I’m now just over two weeks away from starting my 800-mile Arizona Trail thru-hike.
My departure date is soon enough that I’ve reached the point at which my fears have begun to overshadow my excitement, and I’m having nightmares almost every night about all the things that could go wrong.
Not to mention that Oregon is engulfed by wildfires, and the air quality is bad enough that hiking outside has not been safe for a while now. And yes, I’ve been hiking on the treadmill, but hiking on the treadmill is exactly as boring and awful as you might imagine and I haven’t been doing nearly the level of mileage I had planned to be doing at this point in my training.
So now, not only am I battling all of my previous fears (being alone in the wild, water scarcity, tricky navigation, unpredictable weather, sharp/poisonous things, loneliness, bears and mountain lions, etc), I am also terrified that my fitness isn’t where it needs to be and that I won’t be able to handle the necessary mileage to finish the hike in around 6 weeks, which is my allotted time frame.
I am very afraid, and I am consumed with self-doubt, and no amount of positive talk or encouraging words from myself or others is helping. Because no one can truly tell me what I want to hear: that I will be safe, that nothing will go terribly wrong, and that I will be able to complete this hike.
Because the truth is that no one has any idea what will happen, which is why this type of challenging adventure is appealing in the first place.
This is the hard thing about doing hard things – the very reasons we want to do them (because we want to push and challenge ourselves, because of the potential for growth, because of how proud we’ll feel afterward) are reasons that sound great from the comfort of our homes, but these same things feel absolutely awful once we’re actually experiencing them.
Challenging ourselves is, of course, challenging. Doing hard things is, obviously, hard. But there’s a difference between knowing something will be hard/scary and then actually having to feel the fear and push through it.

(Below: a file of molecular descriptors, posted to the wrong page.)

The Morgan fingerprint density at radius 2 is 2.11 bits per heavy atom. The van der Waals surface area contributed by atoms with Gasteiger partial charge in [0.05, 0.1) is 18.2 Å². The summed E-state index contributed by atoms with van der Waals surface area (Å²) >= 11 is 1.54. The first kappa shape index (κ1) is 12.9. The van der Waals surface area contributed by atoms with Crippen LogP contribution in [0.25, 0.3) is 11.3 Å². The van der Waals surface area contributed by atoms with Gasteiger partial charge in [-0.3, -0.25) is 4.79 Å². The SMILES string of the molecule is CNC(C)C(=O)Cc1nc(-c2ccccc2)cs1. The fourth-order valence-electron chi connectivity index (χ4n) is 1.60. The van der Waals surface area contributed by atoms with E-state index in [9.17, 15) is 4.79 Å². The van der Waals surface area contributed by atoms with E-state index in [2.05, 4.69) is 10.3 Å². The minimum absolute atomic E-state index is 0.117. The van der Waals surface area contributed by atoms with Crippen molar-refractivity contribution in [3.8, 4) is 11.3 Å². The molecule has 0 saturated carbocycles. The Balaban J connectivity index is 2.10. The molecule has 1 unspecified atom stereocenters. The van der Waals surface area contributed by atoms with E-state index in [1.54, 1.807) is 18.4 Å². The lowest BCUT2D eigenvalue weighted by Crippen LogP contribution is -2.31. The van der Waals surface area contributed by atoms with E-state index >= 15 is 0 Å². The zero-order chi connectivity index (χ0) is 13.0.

For about a week and a half now I have been trying to find a way out of this hike. This, plus the nightmares, is very normal for me. The closer I get to doing a hard thing, the more I look for a way out. The weeks leading up to a marathon or a public speaking event or, now, a long hike, are filled with the mental gymnastics of trying to quit.
This is the time, more than any other, when I need to be brutally honest with myself. Because it’s okay to quit or to change paths if something isn’t the right fit anymore, and knowing the difference between when to push on vs when to walk away is crucial. And I am the only one who can feel that difference for myself.
For me, the only way to do that is to ask myself blunt, honest questions to get to the heart of what I’m feeling. I need to ask myself what I’m afraid of, how I’d feel if I quit (both how I’d feel today and how I’d feel a month from now), why I want to do this hard thing in the first place, what I stand to gain from doing it, which fears/obstacles are solvable and which are just inevitable, how I’ll feel if I’m able to complete it, etc.
All of this self-reflection has made it clear to me that I do not want to quit. I want to do this hike. Which means, unfortunately, that I’m stuck in the fear pit for a while.
I can’t do a hard thing without doing the hard thing.
I can’t complete this hike without experiencing every single one of my fears and self-doubts.
There is no antidote to these thoughts and feelings, to the fears about whether I’m strong enough, tough enough, skilled enough, to do this. There are no easy answers. There is only my willingness to try, and the act of waking up every day, filled with fear, and choosing to move forward anyway.
Deep breaths. Feel the fear. Do it anyway.
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